Tantrums and Perfect Roast Potatoes

Nigella Lawson's gorgeous potatoes roasted in goose fat!  Oh my!  This is the perfect thing to do when you feel like throwing an epic tantrum but you can't because you know it will do you no good, and because you're an adult.  But oh how you wish you could!

There comes a time in the natural development of the child when he, or she realizes that a tantrum isn’t particularly productive. Oh, it doesn’t mean there won’t be tantrums a-plenty, but they know at that point, deep down, that they’re only doing it to blow off steam.  Sometimes it just feels good to let it all go. Full-on kicking, yelling from the toesies, and incoherent howling, some ugly crying and flinging oneself about. Adults stare disapprovingly, especially if the youngster has chosen a location with a jolly good audience, like the grocery store.  But what the adults are really feeling is envy.  Oh adults do try to deal with the sturm and drang of their lives in a more age-appropriate way as time goes on.  They drink too much at parties and throw people into the pool, or torment their spouse into a good ol’ screaming match about nothing in particular, or drive their car or boat flat out until it feels like its about to take off. Sometimes behaviours are less aggressive, more self-soothing, like buying something way too expensive or eating the entire pie with a side of a la mode. Some enjoy igniting twitter storms with a few well-chosen passive-aggressive taunts.  But they all know, at the bottom of their over-stressed little hearts, that what they really wish they could do is throw a full-on, Olympian level, knock it out of the park, temper tantrum. Oh if only we could. 

Times are tough. Tougher for some than others, of course. We think of those less fortunate and make a valiant effort to be grateful. But emotional suffering, like physical pain, is hard to gauge and compare. One person might cheerfully work around a shortage of this or that while another will collapse in a heap if they can’t have that particular brand of goose fat for making those amazing fried potatoes. Emotional suffering is relative. 

And there may be more emotional pain to follow if news reports of shortages of pork and beef come to pass. It may be time to steel ourselves and make a few contingency plans. Much of the stress of isolation has been ameliorated with slabs of beef and mounds of bacon and racks of ribs.  Without those delights to catch us as we fall into dinner time, we would truly be flying without a net. And we learned long ago that tantrums, though cathartic, are not particularly productive, and definitely unflattering. We need a plan. Stocking up is everyone’s Plan A.  But when the stocks must be rationed, the tough have to get going.  What’s for dinner?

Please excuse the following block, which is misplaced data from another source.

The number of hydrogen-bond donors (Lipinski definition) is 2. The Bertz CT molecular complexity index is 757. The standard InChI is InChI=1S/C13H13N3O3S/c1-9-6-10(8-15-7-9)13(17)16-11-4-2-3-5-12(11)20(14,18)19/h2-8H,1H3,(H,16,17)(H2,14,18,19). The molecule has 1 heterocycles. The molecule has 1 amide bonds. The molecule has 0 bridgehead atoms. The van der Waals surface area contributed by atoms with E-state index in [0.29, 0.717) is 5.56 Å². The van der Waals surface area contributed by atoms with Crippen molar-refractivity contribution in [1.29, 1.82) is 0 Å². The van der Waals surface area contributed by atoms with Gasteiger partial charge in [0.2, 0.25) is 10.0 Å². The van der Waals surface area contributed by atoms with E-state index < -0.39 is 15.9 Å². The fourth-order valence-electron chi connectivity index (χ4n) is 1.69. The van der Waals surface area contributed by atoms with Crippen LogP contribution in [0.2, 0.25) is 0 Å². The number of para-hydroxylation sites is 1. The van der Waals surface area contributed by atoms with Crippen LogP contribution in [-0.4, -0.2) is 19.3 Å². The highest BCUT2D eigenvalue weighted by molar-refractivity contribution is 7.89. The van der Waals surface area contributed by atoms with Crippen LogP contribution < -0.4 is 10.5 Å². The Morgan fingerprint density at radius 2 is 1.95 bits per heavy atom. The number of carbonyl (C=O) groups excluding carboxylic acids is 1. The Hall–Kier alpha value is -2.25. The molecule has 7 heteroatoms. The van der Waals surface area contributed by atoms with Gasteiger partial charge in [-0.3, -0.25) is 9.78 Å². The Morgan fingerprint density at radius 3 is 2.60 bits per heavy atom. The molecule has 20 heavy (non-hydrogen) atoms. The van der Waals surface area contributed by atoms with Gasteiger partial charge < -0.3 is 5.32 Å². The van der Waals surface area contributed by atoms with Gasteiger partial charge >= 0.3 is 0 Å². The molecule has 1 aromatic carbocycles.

Well, for one thing, and just to be on the safe side, lighten up on that meat you have stashed in the freezer and hit up the farmers’ markets for some of the gorgeous vegetables that are appearing on the horizon right on cue! You know it’s healthier anyway. You’ve been kicking that resolution down the road since New Years. 

Should you find that goose fat:

Nigella Lawson’s Perfect Roast Potatoes (and they truly are) from Nigella.com. 


Serves: 10-16 as part of the feast

2 cups goose fat

6 pounds potatoes (such as Russet or Yukon Gold)

2 tablespoons semolina (I substitute corn meal and it works great)


Preheat the oven to 500°F. Put the fat into a large roasting tin and then into the oven to heat up, and get frighteningly hot. 20–30 minutes should do it.

Peel the potatoes, and cut each one into 3 by cutting off each end at a slant so that you are left with a wedge or triangle in the middle.

Put the potatoes into salted, cold water in a saucepan, and bring to a boil, letting them cook for 4 minutes.

Drain the potatoes in a colander, then tip them back into the empty, dry saucepan, and sprinkle the semolina over.

Shake the potatoes around to coat them well and, with the lid clamped on, give the pan a good rotate and the potatoes a proper bashing so that their edges fuzz and blur a little: this facilitates the crunch effect later. I leave them to rest at this stage. If you don’t, you’ll need to have preheated the oven earlier!

When the fat is as hot as it can be, tip the semolina-coated potatoes carefully into it (they splutter terrifically as you put them in) and roast in the oven for an hour or until they are darkly golden and crispy, turning them over halfway through cooking.

If the oven’s hot enough, they may well not need more than about 25 minutes a side; but it’s better to let them sit in the oven (you can always pour off most of the fat) till the very last minute.

When everything else is served up, transfer the potatoes to a large (warmed if possible) serving dish and bring to the table with pride in your heart”. 

I often make smaller amounts. Certainly these days. Cook up the potatoes to just fork tender.   Heat up the goose fat (or duck which you can buy in specialty stores) in a roomy frying pan to hot.  Toss the potatoes in corn meal. Fry to golden and amazing.  You might appreciate a splatter guard. Fair warning. 

The thing of it is, with a few minor adjustments – ration the meat, provide lots of glorious vegetables and have a ready supply of goose fat -  no one will have the slightest inclination to throw a temper tantrum. Not even you.